Oakland snake Sidewinder: Though sidewinders are not as venomous as the snake mentioned above, these snakes still give very nasty bites of about 20 to 60mg of venom in just a bite. With just 40mg of venom, it's a dead-end for humans. Just as the name implies, the sidewinder crawls in a rhythmic side-winding movement when moving in a sandy environment which is its natural environment. In adulthood, these snakes are around 30 inches long.

If you're unsure, you can email me a photo of the snake at and I will email you back with the snake's species. If you found a snake skin, read my Found a Skin? page, and you can email me a photo of the skin, and I'll identify the snake for you. If you need professional Oakland snake removal help, click my Get Help page, or see the below website sponsor I found, who provides that service.

Will Snake Chase You?
If you think you are getting chased by this slithering reptile, you need to sit down, think for a while, and have a reality check. Some people with a creative mind claimed that the snake is chasing them while jogging or riding a bike. If you know about the snake's behavior and true nature, then this will definitely sound ludicrous.

Why is it Impossible for a Snake to Chase Humans?
Snakes will not chase humans simply because they don't see us as their prey. No snakes will attempt to catch a human since they think that we are a large predator. If you saw a snake moving towards your direction, this is not necessarily a snake that is chasing you. Snakes are not aggressive; as long as we give them enough space to retreat, they will instead choose to flee the scene rather than confront humans.

Perhaps, the only situation when a snake will attack a human is if you encounter a large constrictor snake such as the African Rock Python or the Burmese Python. Still, the foraging method of this snake is to lie and wait for their prey to come to them. They are so large that hunting actively may expend a lot of energy. So unless you accidentally set foot within the territory of these animals, they will not attack you.

How Can I Survive on My Snake Encounter?
If you want to ensure that you will not experience an attack from the snake, or at least you will survive, you need to remain alert when you are in the natural environment of the snake. You need to be very observant when you are going on a camping or hiking trip. You need to be aware of which places are likely to appear. Stay on the trail and avoid the tall grass. There is also a chance that the snake under the pile of leaves and the rocks. If you like rock climbing activities, you should also be cautious. There may be snakes that are hiding in the crannies and crevices of rocks.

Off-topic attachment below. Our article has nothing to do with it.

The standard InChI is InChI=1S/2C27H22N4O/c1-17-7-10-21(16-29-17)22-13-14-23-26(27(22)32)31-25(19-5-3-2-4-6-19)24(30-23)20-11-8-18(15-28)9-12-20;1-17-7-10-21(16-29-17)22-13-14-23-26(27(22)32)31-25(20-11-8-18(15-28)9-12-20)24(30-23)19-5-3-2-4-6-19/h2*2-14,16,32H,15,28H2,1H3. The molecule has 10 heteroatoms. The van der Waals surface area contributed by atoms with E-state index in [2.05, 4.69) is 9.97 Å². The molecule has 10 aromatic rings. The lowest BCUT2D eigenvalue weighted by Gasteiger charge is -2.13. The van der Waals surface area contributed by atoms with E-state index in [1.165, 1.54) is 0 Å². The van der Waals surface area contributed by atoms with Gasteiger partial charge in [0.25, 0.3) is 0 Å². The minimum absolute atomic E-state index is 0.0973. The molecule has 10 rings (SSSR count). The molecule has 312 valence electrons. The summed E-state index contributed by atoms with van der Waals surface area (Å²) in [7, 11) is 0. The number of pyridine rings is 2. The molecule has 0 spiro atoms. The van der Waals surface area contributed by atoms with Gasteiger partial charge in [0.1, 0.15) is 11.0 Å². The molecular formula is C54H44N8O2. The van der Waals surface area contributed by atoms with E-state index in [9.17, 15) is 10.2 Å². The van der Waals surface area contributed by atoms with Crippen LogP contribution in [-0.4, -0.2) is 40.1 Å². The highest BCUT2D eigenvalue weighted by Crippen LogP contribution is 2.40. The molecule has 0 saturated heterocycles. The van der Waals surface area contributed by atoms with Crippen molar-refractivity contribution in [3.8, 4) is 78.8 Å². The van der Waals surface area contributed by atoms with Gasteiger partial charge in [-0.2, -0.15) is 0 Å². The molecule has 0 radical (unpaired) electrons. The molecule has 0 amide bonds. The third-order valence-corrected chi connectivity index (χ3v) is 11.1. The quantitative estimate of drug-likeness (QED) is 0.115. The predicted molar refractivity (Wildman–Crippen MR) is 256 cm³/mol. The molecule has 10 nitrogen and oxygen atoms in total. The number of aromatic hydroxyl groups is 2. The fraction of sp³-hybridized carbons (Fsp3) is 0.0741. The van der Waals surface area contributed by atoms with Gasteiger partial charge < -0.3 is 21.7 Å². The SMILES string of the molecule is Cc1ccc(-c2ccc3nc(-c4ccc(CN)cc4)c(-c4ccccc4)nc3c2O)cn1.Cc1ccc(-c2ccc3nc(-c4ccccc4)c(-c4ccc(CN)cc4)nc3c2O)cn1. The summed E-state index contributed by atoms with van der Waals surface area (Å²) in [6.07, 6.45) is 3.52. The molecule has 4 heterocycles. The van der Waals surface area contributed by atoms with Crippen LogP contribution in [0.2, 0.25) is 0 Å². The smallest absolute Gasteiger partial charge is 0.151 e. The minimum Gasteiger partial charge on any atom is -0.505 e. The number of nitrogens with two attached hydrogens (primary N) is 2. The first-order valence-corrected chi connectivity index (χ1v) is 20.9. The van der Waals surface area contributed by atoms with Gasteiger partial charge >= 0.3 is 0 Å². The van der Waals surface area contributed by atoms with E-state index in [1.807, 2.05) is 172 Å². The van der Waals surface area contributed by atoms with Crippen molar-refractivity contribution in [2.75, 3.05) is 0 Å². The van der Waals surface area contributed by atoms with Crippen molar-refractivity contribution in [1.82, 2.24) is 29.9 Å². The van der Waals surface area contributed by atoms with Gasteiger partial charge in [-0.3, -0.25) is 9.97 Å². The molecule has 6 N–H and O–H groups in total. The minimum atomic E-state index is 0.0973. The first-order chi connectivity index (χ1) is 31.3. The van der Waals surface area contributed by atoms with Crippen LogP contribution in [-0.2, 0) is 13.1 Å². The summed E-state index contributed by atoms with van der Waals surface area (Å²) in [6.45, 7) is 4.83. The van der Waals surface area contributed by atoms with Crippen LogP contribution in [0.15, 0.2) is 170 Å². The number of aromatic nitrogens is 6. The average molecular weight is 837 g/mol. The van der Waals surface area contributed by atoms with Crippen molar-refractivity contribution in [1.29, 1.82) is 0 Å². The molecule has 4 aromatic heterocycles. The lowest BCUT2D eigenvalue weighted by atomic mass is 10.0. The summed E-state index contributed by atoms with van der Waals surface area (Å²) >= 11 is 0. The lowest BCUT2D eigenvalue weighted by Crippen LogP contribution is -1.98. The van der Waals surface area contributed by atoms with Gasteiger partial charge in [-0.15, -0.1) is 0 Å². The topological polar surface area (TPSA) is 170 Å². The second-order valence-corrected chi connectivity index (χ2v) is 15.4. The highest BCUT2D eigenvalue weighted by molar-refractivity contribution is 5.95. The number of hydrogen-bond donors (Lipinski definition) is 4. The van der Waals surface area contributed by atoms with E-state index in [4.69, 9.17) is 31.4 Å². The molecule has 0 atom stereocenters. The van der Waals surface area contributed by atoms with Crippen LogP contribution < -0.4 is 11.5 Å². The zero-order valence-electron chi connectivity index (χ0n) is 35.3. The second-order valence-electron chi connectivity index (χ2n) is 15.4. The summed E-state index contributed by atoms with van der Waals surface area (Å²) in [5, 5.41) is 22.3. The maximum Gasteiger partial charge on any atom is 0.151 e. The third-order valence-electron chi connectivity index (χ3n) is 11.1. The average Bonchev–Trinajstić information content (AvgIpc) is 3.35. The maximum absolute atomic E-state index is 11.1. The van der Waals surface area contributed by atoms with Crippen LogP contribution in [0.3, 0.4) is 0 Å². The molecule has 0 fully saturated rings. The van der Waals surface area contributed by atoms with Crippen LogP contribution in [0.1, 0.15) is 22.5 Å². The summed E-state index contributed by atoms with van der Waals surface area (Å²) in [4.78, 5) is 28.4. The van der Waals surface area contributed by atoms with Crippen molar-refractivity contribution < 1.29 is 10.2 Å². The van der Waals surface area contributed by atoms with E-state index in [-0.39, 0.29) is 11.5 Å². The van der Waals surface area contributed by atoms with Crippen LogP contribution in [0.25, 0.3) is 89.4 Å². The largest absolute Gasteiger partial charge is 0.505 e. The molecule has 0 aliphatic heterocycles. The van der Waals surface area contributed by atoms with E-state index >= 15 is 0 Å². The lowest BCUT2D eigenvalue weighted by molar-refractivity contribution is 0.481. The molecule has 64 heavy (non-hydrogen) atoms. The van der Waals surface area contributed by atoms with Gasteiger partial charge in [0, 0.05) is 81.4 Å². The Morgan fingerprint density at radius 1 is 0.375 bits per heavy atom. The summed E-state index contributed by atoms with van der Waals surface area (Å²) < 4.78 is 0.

Stay Calm- Avoid panicking. Keeping calm during this time will help you make the best decisions and may save your life. If you are already within reach of the snake's attack, avoid making any sudden movement. Never startle the animal since it may be already in an agitated state.
Walk Away- The best way to survive an attack from the snake is not to engage and stay away from it. If you give them space, the snake will likely escape once it sees you.

For those who have been bitten by the snake, be sure to seek immediate help, especially if you do not know how to determine if a venomous or non-venomous snake causes it. Do not make unnecessary movement since it can encourage the venom to move to your blood vessel. Any movement will encourage the venom to enter your blood plasma that will activate the effect of the venom.

Remember, the term is not poisonous snakes of Oakland, it's venomous snakes of Oakland. Poison is generally something you eat, and venom is injected into you. That said, dangerous snakes are very rare in Oakland. The few venomous snakes of Alameda County are rarely seen. But they are commonly misidentified, so learn about all the snake species of Oakland in order to correctly identify them. These snakes are usually also found in the surrounding towns of Oakland, Berkeley, Hayward, Livermore, Pleasanton, San Leandro, Dublin, Castro Valley, Union City, Newark, Emeryville, Albany, Piedmont, San Lorenzo, Sunol, Cherryland, Ashland, Fairview and the surrounding areas.